by Stephen Tall on December 23, 2008
It’s tricky being Prime Minister, I guess. It certainly seems to be tricky if your name is Gordon Brown. Some 15 months ago – finding himself momentarily up in the polls as the nation breathed a collective sigh of relief that His Manicness, Mr Tony Blair, was no more – he dithered about whether to call an election. The result: he plunged in the polls to the point where it seemed inevitable he would be imminently evicted from Number 10.
One financial tsunami later, and Gordon’s off life-support, and is being allowed to convalesce at Number 10 while the nation holds its collective breath lest the merest sigh should send the global economy toppling off its precarious perch. The result: Gordon is once again being forced to ponder every Prime Minister’s dread, prerogative question – should I stay, or should I go to the country?
True, all the polls, without exception, continue to show Labour trailing the Tories; but trailing them by a lot less than they were even three months ago. Although it now seems certain that a snap general election in February has been ruled out – and even the June 2009 option favoured by Mr Brown’s erstwhile aide Charlie Whelan seems to be unlikely – the Prime Minister must still devote precious time, time which could be better spent saving the world, to thinking through The Big Question. What a waste of intellectual energy.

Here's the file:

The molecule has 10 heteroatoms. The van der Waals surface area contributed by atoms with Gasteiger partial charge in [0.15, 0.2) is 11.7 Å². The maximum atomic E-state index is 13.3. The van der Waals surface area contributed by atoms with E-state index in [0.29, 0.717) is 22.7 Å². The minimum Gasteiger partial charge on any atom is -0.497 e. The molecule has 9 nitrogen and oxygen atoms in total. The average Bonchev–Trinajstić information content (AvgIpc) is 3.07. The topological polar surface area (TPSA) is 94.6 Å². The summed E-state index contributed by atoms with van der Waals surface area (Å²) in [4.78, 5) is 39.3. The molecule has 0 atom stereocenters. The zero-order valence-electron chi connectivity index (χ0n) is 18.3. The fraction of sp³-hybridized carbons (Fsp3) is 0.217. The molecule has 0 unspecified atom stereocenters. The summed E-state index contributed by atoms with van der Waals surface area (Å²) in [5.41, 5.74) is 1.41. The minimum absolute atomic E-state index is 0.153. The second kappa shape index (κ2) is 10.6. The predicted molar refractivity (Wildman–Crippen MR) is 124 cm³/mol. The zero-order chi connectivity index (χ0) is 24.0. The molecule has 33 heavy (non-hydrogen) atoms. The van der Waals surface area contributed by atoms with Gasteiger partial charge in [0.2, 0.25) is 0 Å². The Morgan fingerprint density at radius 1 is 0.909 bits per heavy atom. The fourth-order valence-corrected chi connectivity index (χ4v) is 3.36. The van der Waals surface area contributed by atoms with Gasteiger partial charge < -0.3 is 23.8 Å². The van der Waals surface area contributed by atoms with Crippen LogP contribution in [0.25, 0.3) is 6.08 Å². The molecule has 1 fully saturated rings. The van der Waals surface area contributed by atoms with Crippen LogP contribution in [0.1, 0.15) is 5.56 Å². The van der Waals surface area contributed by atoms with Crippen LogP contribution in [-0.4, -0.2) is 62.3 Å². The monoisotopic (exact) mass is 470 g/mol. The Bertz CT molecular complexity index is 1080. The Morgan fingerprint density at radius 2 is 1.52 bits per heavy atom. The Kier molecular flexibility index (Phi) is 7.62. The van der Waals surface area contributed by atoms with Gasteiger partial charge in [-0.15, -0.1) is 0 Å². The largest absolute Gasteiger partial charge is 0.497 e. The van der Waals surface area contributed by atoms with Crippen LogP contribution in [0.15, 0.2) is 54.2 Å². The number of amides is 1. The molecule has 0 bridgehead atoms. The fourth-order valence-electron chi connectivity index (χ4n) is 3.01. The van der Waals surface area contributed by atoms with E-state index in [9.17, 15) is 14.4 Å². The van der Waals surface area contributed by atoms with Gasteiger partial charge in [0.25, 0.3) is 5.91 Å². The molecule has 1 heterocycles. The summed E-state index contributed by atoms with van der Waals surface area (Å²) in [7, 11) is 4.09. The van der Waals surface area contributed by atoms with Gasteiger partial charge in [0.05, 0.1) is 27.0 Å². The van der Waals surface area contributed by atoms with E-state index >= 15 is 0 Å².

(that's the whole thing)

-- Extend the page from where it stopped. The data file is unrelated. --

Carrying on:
It’s an oddity of Prime Ministers’ legacies that their success is, inevitably, judged in part by posterity’s verdict on whether they got the timing right. Think of Edward Heath, who squandered his Tory Government’s healthy majority, by prematurely agitating for a fresh mandate in February 1974. Or think of James Callaghan, who signed his own minority Labour Government’s death warrant, by clinging on to the reins of power throughout the Winter of Discontent until forced out of office in May 1979.
Their achievements in power – and there were some – were tarnished by their falls from power. Messrs Heath and Callaghan’s very personal decisions to call, or not call, an election when they did led to their being blamed by their respective parties for the defeats that ensued. Whatever else President George W. Bush’s party may say about him, they cannot pin on him the blame for this year’s US Presidential election being held at the worst possible time for the Republicans.
So, though there are many good reasons why opposition parties are right to fear the Prime Ministerial prerogative to ‘cut and run’ when it suits the government, it’s as well to recall those whose careers have been terminated thanks to their unfortunate mis-calculations. It says a lot about Gordon Brown’s Weltenschaung that I’m sure it’s those examples of failure which keep him awake at night, wracked by self-doubt.
* You can find out more about the Campaign for Fixed-Term Parliaments here, and you can read about Lib Dem MP David Howarth’s attempts to change the law – blocked by both Labour and Tory front-benches – here.